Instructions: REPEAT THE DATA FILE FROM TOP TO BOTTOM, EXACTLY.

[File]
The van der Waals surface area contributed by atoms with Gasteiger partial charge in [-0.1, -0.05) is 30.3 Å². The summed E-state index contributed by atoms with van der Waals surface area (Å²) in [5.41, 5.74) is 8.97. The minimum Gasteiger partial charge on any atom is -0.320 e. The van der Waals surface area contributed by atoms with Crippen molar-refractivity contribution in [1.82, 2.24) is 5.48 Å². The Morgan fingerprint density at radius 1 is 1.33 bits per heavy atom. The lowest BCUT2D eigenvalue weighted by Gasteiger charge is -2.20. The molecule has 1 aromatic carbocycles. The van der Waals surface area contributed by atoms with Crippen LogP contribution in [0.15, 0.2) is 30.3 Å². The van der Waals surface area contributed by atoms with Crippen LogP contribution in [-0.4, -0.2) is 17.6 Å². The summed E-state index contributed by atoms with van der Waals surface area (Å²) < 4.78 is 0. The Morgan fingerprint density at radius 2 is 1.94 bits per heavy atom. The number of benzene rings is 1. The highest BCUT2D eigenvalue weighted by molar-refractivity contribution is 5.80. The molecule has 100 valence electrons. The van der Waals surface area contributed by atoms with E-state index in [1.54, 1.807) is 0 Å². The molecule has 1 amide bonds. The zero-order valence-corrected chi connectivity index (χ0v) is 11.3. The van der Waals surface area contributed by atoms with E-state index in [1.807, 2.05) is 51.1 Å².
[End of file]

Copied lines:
The van der Waals surface area contributed by atoms with Gasteiger partial charge in [-0.1, -0.05) is 30.3 Å². The summed E-state index contributed by atoms with van der Waals surface area (Å²) in [5.41, 5.74) is 8.97. The minimum Gasteiger partial charge on any atom is -0.320 e. The van der Waals surface area contributed by atoms with Crippen molar-refractivity contribution in [1.82, 2.24) is 5.48 Å². The Morgan fingerprint density at radius 1 is 1.33 bits per heavy atom. The lowest BCUT2D eigenvalue weighted by Gasteiger charge is -2.20. The molecule has 1 aromatic carbocycles. The van der Waals surface area contributed by atoms with Crippen LogP contribution in [0.15, 0.2) is 30.3 Å². The van der Waals surface area contributed by atoms with Crippen LogP contribution in [-0.4, -0.2) is 17.6 Å². The summed E-state index contributed by atoms with van der Waals surface area (Å²) < 4.78 is 0. The Morgan fingerprint density at radius 2 is 1.94 bits per heavy atom. The number of benzene rings is 1. The highest BCUT2D eigenvalue weighted by molar-refractivity contribution is 5.80. The molecule has 100 valence electrons. The van der Waals surface area contributed by atoms with E-state index in [1.54, 1.807) is 0 Å². The molecule has 1 amide bonds. The zero-order valence-corrected chi connectivity index (χ0v) is 11.3. The van der Waals surface area contributed by atoms with E-state index in [1.807, 2.05) is 51.1 Å².